Earlier this year, scientists announced the discovery of gravitational waves – ripples in spacetime first predicted by Albert Einstein a century ago. Now, a team of researchers has analysed the data from the Laser Interferometer Gravitational-Wave Observatory (LIGO) to find what they believe to be echoes hidden within the gravitational waves.

Should their findings, which appear on the preprint server arxiv.org ahead of peer review, be confirmed, it would show that Einstein's general theory of relativity breaks down at the edges of black holes and provide the first empirical evidence of quantum gravity.

Einstein said nothing – not even light – can escape a black hole. This means nothing can exist at its event horizon (the edge of a black hole that is the point of no return). However, quantum theory says the opposite –information can never truly disappear and must continue to exist in some form. This is known as the information paradox.

If Einstein's theory is correct, then gravitational waves cannot produce echoes. If, however, the edges of black holes are more fuzzy, with threads of energy tangled up at the event horizon, then a gravitational wave would bounce around it before leaving the black hole – creating echoes in the process.

Jahed Abedi, Hannah Dykaar and Niayesh Afshordi used a mathematical model to calculate when echoes (if they exist) should appear following the initial gravitational wave. They found these echoes should emerge at 0.1, 0.2 and 0.3 seconds later – and this is what they saw in the LIGO data.

black hole

This does not necessarily mean echoes have been discovered, however. The paper has not yet been peer reviewed and the margin of error (as little as 1 in 270) is below the normal threshold you need to confirm the finding. Read the full story here.

In an interview with IBTimes UK, Abedi explains what the study and the potential implications mean:

Why were you looking for echoes in the data? Is this something that you expected to find?

In Einstein's theory of general relativity, black holes act like a bottomless pit as nothing can escape from the black hole horizon. So we don't expect to see any echoes. However this theory is not consistent with quantum mechanics.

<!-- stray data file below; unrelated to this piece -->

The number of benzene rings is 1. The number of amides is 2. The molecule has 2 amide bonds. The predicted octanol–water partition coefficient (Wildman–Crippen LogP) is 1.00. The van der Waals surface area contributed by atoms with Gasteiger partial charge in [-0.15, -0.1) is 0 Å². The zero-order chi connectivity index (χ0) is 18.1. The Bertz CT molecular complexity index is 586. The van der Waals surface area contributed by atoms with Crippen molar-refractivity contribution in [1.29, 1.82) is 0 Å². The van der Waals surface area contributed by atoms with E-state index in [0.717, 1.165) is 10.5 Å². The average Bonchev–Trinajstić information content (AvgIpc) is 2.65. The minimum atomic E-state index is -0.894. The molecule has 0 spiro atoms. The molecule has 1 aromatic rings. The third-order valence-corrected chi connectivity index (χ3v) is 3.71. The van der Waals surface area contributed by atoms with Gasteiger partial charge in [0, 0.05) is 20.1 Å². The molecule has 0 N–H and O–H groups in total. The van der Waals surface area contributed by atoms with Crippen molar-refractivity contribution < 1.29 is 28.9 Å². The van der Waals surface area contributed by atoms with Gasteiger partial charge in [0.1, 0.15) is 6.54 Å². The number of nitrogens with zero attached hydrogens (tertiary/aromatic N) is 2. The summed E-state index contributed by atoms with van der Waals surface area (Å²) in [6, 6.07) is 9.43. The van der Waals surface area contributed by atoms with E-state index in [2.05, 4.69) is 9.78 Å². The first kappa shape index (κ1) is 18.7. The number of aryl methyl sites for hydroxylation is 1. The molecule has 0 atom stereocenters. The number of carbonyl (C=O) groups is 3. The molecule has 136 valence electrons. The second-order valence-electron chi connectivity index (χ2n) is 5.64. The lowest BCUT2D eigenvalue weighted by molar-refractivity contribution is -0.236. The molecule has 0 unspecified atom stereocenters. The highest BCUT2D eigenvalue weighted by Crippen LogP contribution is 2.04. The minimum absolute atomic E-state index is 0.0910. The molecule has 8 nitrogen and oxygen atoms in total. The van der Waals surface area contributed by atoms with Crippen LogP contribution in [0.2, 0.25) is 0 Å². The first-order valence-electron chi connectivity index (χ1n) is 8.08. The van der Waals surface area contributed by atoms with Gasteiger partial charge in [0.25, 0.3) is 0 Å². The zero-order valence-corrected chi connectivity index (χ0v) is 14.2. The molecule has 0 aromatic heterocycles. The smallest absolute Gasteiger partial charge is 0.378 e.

This inconsistency can be cured at the event horizon where theory of general relativity is sacrificed by replacing the black hole horizon by a firewall or fuzzball. They introduce quantum structure for the black hole event horizon. Therefore it is no longer bottomless and we expect to see echoes where part of the gravitational wave going into the black hole is reflected back.

Was it a surprise when you saw the data aligning with your predictions?

Theory of general relativity has worked perfectly for 100 years. There were no direct detection of quantum gravity or also Planck scale physics. So the short answer is yes!

What is the margin of error and why is this important?

This could be just fluke. However the probability is very low. Depending on different estimations it varies between one in 100 to 270.

Have you had much response from the scientific community yet?

Majority of the people are excited and surprised. We haven't received a response from LIGO community yet. I know that they are doing the same analysis that we did and we are waiting to get response from them.

Should the findings stand up, what would it mean for our understanding of black holes?

If this is true it should be confirmed in future events.

With this finding, mathematics of quantum black holes comes into the physical reality. If confirmed, this will be the first observation of Planck scale physics and first direct empirical evidence for quantum gravity.

What would it mean for our understanding of general relativity and the information paradox?

We found that general relativity is breaking down at the edge of the black hole. This also sheds light on the information problem as some resolutions of black hole information paradox suggest strong modifications at the black hole horizon such as firewall or fuzzball.

How difficult would it be to test the theory with LIGO?

Here the problem is we don't have a concrete model for a quantum black hole. However, in future with better data and more events we are able to test alternative theories of quantum black holes.